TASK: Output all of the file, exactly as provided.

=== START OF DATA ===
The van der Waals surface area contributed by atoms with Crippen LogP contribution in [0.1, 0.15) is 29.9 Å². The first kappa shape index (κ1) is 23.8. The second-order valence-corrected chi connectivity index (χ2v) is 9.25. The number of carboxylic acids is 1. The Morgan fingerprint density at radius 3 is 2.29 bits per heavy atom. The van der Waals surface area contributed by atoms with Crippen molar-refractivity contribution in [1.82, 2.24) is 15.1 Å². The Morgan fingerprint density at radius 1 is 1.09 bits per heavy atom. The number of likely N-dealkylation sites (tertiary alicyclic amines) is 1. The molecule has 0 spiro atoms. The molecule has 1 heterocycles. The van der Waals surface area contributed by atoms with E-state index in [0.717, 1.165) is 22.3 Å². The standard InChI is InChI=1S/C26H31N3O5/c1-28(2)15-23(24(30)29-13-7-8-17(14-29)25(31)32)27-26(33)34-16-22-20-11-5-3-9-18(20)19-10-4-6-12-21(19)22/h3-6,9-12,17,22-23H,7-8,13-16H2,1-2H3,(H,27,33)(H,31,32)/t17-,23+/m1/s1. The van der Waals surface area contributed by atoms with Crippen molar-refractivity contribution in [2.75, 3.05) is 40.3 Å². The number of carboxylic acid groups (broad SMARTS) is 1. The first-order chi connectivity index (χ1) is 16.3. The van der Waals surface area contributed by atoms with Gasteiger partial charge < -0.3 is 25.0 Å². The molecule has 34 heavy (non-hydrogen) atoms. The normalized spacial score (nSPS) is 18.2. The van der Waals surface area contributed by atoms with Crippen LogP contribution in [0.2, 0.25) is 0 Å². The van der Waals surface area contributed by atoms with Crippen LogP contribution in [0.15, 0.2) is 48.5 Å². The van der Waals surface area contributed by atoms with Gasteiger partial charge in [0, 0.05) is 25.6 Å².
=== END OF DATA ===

The van der Waals surface area contributed by atoms with Crippen LogP contribution in [0.1, 0.15) is 29.9 Å². The first kappa shape index (κ1) is 23.8. The second-order valence-corrected chi connectivity index (χ2v) is 9.25. The number of carboxylic acids is 1. The Morgan fingerprint density at radius 3 is 2.29 bits per heavy atom. The van der Waals surface area contributed by atoms with Crippen molar-refractivity contribution in [1.82, 2.24) is 15.1 Å². The Morgan fingerprint density at radius 1 is 1.09 bits per heavy atom. The number of likely N-dealkylation sites (tertiary alicyclic amines) is 1. The molecule has 0 spiro atoms. The molecule has 1 heterocycles. The van der Waals surface area contributed by atoms with E-state index in [0.717, 1.165) is 22.3 Å². The standard InChI is InChI=1S/C26H31N3O5/c1-28(2)15-23(24(30)29-13-7-8-17(14-29)25(31)32)27-26(33)34-16-22-20-11-5-3-9-18(20)19-10-4-6-12-21(19)22/h3-6,9-12,17,22-23H,7-8,13-16H2,1-2H3,(H,27,33)(H,31,32)/t17-,23+/m1/s1. The van der Waals surface area contributed by atoms with Crippen molar-refractivity contribution in [2.75, 3.05) is 40.3 Å². The number of carboxylic acid groups (broad SMARTS) is 1. The first-order chi connectivity index (χ1) is 16.3. The van der Waals surface area contributed by atoms with Gasteiger partial charge < -0.3 is 25.0 Å². The molecule has 34 heavy (non-hydrogen) atoms. The normalized spacial score (nSPS) is 18.2. The van der Waals surface area contributed by atoms with Crippen LogP contribution in [0.2, 0.25) is 0 Å². The van der Waals surface area contributed by atoms with Crippen LogP contribution in [0.15, 0.2) is 48.5 Å². The van der Waals surface area contributed by atoms with Gasteiger partial charge in [0, 0.05) is 25.6 Å².